Eye Movement Disorders

Eye Movement Disorders

Strabismus, Nystagmus, and Amblyopia

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Duke neuro-ophthalmologists and pediatric ophthalmologists identify the cause of eye movement disorders that include double vision, shaky vision, crossed eyes (strabismus), lazy eye (amblyopia), and involuntary eye movements (nystagmus). We work with people of all ages who have eye movement disorders. Our goal is to identify the cause of your eye movement disorder and help you receive the most effective treatment.

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Consultation for Eye Movement Disorders

You or your child may be referred to one of our neuro-ophthalmologists for vision problems related to strabismus, nystagmus, or amblyopia (which may develop as a result of strabismus). These conditions can be present at birth, acquired at an early age, or develop in later childhood and adulthood. We use sophisticated testing to determine the cause of your symptoms. We work with specialists throughout Duke Health to help you and your child understand your condition and choose the most appropriate treatment.

Our Locations
Duke Health offers locations throughout the Triangle. Find one near you.

Treatments

Eye Patches

Eye patches reduce the risk of amblyopia and loss of sight in children with strabismus.

Corrective Lenses

Eyeglasses and contact lenses help straighten the eyes by reducing their focusing effort.

Prisms

Special lenses alter the light entering the eye, which can help eliminate double vision in patients with strabismus.

Vision Therapy

Computer and optical devices are used to correct eye movements through visual-motor-skill and endurance exercises.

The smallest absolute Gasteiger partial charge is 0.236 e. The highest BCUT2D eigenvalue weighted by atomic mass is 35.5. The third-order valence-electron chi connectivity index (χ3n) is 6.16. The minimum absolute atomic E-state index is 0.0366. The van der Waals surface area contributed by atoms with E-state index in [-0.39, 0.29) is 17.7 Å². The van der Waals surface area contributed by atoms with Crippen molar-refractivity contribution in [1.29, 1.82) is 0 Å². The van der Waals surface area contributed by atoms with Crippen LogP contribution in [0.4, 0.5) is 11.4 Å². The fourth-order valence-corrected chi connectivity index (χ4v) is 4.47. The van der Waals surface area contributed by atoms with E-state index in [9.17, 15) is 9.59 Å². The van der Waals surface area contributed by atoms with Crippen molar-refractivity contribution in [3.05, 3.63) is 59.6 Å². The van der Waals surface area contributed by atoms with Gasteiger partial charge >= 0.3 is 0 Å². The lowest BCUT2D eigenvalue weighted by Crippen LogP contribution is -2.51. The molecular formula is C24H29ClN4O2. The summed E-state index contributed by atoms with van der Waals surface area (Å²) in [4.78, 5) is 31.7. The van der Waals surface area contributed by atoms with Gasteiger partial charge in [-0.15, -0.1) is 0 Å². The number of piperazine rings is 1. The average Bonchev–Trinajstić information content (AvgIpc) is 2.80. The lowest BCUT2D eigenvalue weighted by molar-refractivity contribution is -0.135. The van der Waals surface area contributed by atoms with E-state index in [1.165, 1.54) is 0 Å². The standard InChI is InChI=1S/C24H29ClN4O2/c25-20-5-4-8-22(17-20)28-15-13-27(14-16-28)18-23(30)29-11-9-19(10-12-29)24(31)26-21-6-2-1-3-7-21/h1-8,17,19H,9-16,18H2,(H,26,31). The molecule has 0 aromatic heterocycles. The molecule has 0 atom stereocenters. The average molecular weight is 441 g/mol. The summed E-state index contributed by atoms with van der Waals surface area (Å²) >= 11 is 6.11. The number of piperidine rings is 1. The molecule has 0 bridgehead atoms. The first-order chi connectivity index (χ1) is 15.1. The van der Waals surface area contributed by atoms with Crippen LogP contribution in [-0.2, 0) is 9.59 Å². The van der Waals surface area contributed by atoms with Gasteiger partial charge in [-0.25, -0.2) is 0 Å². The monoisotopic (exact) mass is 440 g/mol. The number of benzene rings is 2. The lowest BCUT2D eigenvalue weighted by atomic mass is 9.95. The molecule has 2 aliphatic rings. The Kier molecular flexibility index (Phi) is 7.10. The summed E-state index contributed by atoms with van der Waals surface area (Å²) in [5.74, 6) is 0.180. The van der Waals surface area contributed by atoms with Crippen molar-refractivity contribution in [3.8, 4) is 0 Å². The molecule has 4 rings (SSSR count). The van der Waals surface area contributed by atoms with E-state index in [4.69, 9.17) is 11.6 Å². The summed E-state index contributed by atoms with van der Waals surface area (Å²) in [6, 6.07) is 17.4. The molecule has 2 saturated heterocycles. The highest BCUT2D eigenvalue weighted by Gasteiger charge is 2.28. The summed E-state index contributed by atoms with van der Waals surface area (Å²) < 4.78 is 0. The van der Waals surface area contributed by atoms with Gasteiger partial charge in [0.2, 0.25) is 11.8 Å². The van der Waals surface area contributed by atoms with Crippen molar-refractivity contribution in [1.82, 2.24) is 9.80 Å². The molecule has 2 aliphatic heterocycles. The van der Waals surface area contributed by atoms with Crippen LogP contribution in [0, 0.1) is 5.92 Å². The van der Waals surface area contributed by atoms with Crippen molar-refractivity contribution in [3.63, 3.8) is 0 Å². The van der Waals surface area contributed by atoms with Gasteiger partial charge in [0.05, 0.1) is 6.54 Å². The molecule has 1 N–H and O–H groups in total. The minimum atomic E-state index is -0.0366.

Eye Muscle Surgery

Used for certain patients to change the eye alignment so that the brain can use both eyes together. Surgery weakens or strengthens one or more of the six muscles attached to the outside of the eyeball, depending on the particular case. Surgery to realign the eyes may be performed in steps, requiring more than one operation.

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Extensive Evaluation

We conduct an extensive and thorough evaluation that may take three to four hours to complete. The evaluation is tailored to your specific symptoms. Your evaluation will include a complete medical history and an examination of your eyes, including close inspection of your retina and optic nerve and several imaging scans. The following tests may be conducted.

Visual Acuity

Measures the extent to which vision is affected. 

Orthoptic Measures or Eye Movement Analysis

An eye movement specialist called an orthoptist measures ocular alignment and the coordination between the eyes in all positions of gaze.

Genetic Testing

When hereditary eye movement disorders are suspected, genetic testing may be recommended.

Best Eye Hospital in NC
When it comes to your care, you want the very best. Duke University Hospital’s ophthalmology program is ranked seventh in the nation and best in North Carolina by U.S. News & World Report for 2019–2020.

Why Choose Duke

Advanced Subspecialists
Neuro-ophthalmologists undergo advanced ophthalmology training by completing a fellowship focused on understanding how the brain and the nervous system affect the visual system.

Experienced Pediatric Specialists
One of our neuro-ophthalmologists has also completed a separate fellowship in pediatric ophthalmology and strabismus. This includes advanced training in eye conditions that affect children.

Team Approach
We work closely with neurologists, neurosurgeons, and other specialists throughout Duke Health to ensure you receive the best possible care for your condition.

Latest Imaging Devices
We use sophisticated imaging to perform tests that help us diagnose the cause of your symptoms. Our imaging devices allow us to see the outer edges of the eye, a significant advance that better guides the treatment decisions we recommended.

National Leaders in Neuro-Ophthalmology
Our neuro-ophthalmologists lecture and train on the latest advances in eye care around the world and publish research in our specialized field.

Comprehensive Support
Our clinical social worker is available to help you cope with the emotional and psychological stress of vision loss, as well as other medical or environmental concerns.